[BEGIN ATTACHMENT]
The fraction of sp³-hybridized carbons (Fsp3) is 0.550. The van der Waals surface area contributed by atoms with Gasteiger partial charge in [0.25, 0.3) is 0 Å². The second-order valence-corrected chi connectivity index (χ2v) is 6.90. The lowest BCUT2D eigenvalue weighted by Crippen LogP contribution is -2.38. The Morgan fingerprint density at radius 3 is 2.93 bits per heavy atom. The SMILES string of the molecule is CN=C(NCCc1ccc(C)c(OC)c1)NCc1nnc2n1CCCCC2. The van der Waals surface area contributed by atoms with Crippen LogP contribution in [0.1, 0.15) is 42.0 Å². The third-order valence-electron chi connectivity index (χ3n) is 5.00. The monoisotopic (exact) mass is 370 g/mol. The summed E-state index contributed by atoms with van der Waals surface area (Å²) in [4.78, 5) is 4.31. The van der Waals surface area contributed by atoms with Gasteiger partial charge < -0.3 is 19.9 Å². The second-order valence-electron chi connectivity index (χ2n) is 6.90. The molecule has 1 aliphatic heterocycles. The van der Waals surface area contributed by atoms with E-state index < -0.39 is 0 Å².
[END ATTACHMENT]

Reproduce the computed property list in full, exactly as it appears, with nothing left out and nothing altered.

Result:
The fraction of sp³-hybridized carbons (Fsp3) is 0.550. The van der Waals surface area contributed by atoms with Gasteiger partial charge in [0.25, 0.3) is 0 Å². The second-order valence-corrected chi connectivity index (χ2v) is 6.90. The lowest BCUT2D eigenvalue weighted by Crippen LogP contribution is -2.38. The Morgan fingerprint density at radius 3 is 2.93 bits per heavy atom. The SMILES string of the molecule is CN=C(NCCc1ccc(C)c(OC)c1)NCc1nnc2n1CCCCC2. The van der Waals surface area contributed by atoms with Crippen LogP contribution in [0.1, 0.15) is 42.0 Å². The third-order valence-electron chi connectivity index (χ3n) is 5.00. The monoisotopic (exact) mass is 370 g/mol. The summed E-state index contributed by atoms with van der Waals surface area (Å²) in [4.78, 5) is 4.31. The van der Waals surface area contributed by atoms with Gasteiger partial charge < -0.3 is 19.9 Å². The second-order valence-electron chi connectivity index (χ2n) is 6.90. The molecule has 1 aliphatic heterocycles. The van der Waals surface area contributed by atoms with E-state index < -0.39 is 0 Å².